Steven J. Seay, Ph.D.
Dr. Steven Seay lives in Palm Beach County, Florida and is a licensed psychologist. He is the Clinical Director of the Center for Psychological & Behavioral Science in Palm Beach Gardens, Florida.
Dr. Seay conducts evidence-based cognitive behavioral therapy, including exposure and response prevention (ERP). He has specialized training and experience working with children and adults with anxiety disorders, including Obsessive-Compulsive Disorder (OCD), Social Anxiety Disorder, Generalized Anxiety Disorder, Panic Disorder, and Post-Traumatic Stress Disorder. Dr. Seay also has clinical interests in treating mood disorders, providing couples therapy, and helping patients with health behavior changes. Among his recent publications, Dr. Seay co-authored a book chapter entitled “Pathogenesis of Generalized Anxiety Disorder” in the Textbook of Anxiety Disorders. After completing his Ph.D., Dr. Seay was a psychology resident at the Anxiety Disorders Center of Saint Louis Behavioral Medicine Institute where he worked with C. Alec Pollard, a prominent clinician and researcher who is on the advisory boards of the International Obsessive Compulsive Foundation and the Anxiety Disorders Association of America.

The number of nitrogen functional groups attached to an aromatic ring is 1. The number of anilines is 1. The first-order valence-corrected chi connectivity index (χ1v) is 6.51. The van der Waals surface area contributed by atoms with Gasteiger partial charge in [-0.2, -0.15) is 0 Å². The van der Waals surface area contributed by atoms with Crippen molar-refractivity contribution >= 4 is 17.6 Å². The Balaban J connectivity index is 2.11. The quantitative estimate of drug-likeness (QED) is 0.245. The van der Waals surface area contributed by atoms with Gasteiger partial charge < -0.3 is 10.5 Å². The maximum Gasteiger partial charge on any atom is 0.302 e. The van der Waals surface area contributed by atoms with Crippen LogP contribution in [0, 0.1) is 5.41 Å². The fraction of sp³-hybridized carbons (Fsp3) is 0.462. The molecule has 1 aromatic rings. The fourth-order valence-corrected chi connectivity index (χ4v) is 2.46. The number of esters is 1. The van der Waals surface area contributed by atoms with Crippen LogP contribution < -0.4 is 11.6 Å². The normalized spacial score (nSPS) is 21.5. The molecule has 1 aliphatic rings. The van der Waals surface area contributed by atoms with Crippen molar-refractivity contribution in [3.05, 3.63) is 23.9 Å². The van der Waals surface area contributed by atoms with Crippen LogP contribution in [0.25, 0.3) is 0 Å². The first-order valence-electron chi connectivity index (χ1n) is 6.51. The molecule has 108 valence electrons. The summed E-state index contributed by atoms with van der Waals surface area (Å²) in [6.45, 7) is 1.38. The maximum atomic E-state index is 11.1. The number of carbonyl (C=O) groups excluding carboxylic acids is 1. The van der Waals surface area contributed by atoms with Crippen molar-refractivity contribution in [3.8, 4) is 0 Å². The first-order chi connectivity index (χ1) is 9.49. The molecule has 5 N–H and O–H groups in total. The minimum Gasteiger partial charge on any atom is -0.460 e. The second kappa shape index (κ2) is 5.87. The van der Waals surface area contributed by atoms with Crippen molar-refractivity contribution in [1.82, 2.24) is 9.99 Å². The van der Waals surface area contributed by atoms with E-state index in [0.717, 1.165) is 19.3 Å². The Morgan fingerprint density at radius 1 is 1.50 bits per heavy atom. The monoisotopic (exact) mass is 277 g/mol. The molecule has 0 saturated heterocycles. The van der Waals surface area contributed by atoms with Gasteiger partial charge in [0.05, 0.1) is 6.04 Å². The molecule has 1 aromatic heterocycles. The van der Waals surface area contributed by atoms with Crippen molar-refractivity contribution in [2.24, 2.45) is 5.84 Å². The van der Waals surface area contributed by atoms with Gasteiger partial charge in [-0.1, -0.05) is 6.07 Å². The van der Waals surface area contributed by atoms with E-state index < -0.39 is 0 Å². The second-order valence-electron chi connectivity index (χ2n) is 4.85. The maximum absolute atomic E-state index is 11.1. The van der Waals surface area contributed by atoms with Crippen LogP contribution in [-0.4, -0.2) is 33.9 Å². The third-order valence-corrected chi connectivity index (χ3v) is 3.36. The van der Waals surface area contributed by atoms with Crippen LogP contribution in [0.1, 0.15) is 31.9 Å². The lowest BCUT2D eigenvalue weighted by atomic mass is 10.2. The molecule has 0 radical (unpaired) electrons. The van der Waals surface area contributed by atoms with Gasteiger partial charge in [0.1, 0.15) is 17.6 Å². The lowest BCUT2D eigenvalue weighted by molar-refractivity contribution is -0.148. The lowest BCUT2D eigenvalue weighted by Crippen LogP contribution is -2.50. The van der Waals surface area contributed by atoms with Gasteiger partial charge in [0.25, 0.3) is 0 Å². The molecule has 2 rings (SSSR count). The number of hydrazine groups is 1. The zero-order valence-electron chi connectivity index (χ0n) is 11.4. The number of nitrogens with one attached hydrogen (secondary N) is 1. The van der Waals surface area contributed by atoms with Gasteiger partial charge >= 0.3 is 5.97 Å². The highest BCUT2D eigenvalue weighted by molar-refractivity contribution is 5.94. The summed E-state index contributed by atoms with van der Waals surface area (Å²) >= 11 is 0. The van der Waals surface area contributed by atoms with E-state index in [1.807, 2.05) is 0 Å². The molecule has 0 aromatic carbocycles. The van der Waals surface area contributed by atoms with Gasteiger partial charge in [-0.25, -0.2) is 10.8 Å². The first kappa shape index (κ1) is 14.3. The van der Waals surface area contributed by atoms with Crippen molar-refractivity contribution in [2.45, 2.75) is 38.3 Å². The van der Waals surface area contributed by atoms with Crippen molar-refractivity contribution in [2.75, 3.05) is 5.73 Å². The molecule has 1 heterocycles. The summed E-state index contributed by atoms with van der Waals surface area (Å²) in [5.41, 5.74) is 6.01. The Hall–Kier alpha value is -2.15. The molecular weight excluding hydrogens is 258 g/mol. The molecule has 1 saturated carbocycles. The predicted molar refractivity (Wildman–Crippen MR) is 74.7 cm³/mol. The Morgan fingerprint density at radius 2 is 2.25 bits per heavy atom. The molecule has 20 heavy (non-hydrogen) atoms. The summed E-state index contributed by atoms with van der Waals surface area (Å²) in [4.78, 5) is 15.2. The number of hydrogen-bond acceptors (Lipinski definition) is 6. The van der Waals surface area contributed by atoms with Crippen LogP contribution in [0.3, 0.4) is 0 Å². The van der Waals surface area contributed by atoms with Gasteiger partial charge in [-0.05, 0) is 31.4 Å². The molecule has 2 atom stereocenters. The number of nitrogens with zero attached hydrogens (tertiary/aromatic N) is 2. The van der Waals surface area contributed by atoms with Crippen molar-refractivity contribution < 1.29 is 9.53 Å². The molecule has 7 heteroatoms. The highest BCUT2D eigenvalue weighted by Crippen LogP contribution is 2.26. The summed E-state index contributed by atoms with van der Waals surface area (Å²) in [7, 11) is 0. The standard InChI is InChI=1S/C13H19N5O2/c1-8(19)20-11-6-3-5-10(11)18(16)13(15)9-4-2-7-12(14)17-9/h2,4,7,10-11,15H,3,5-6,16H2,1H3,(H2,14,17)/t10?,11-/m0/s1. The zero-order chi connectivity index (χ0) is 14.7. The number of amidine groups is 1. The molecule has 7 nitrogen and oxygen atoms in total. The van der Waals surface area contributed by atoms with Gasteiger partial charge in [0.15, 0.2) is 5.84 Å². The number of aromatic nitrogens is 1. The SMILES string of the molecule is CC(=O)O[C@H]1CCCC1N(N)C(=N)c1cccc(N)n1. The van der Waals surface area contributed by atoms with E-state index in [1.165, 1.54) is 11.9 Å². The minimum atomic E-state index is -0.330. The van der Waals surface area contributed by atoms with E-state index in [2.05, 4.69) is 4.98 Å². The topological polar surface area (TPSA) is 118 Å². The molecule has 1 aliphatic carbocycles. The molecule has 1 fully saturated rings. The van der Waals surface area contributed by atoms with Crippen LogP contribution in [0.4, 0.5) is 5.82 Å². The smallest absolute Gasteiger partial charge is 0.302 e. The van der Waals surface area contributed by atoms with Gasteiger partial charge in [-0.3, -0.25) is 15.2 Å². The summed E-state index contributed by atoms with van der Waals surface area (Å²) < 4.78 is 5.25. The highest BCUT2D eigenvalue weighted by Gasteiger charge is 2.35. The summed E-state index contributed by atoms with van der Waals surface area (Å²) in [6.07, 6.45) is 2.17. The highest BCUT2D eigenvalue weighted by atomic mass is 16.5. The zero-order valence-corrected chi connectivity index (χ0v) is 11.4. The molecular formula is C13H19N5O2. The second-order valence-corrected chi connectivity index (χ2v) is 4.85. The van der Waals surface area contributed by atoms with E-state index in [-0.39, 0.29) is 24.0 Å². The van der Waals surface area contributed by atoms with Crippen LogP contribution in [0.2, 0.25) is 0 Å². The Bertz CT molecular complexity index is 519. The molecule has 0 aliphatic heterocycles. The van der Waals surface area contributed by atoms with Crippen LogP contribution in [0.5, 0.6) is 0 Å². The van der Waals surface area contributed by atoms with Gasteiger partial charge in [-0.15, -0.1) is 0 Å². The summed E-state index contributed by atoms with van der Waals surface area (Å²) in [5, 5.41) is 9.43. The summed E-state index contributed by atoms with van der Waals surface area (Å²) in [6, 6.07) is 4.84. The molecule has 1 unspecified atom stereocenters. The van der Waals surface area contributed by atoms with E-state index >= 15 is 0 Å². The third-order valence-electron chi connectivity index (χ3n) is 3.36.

Dr. Seay received a Bachelor of Science degree in Psychobiology (with a minor in Chemistry) from the University of Miami. He then earned dual doctoral degrees in Clinical Science and Neuroscience at Indiana University and completed a pre-doctoral internship at the Indiana University School of Medicine. Dr. Seay has been broadly trained in therapy and assessment, and he has worked in a variety of outpatient mental health clinics as well as in inpatient settings. These include the Adult Psychiatry Outpatient Clinic at Indiana University Hospital, the Indianapolis VA Hospital, and Larue Carter State Hospital. Dr. Seay’s research has emphasized the role of basic decision making processes in OCD symptomatology and also has looked at the ways in which basic learning processes (e.g., discrimination conditioning) might contribute to the development and maintenance of OCD.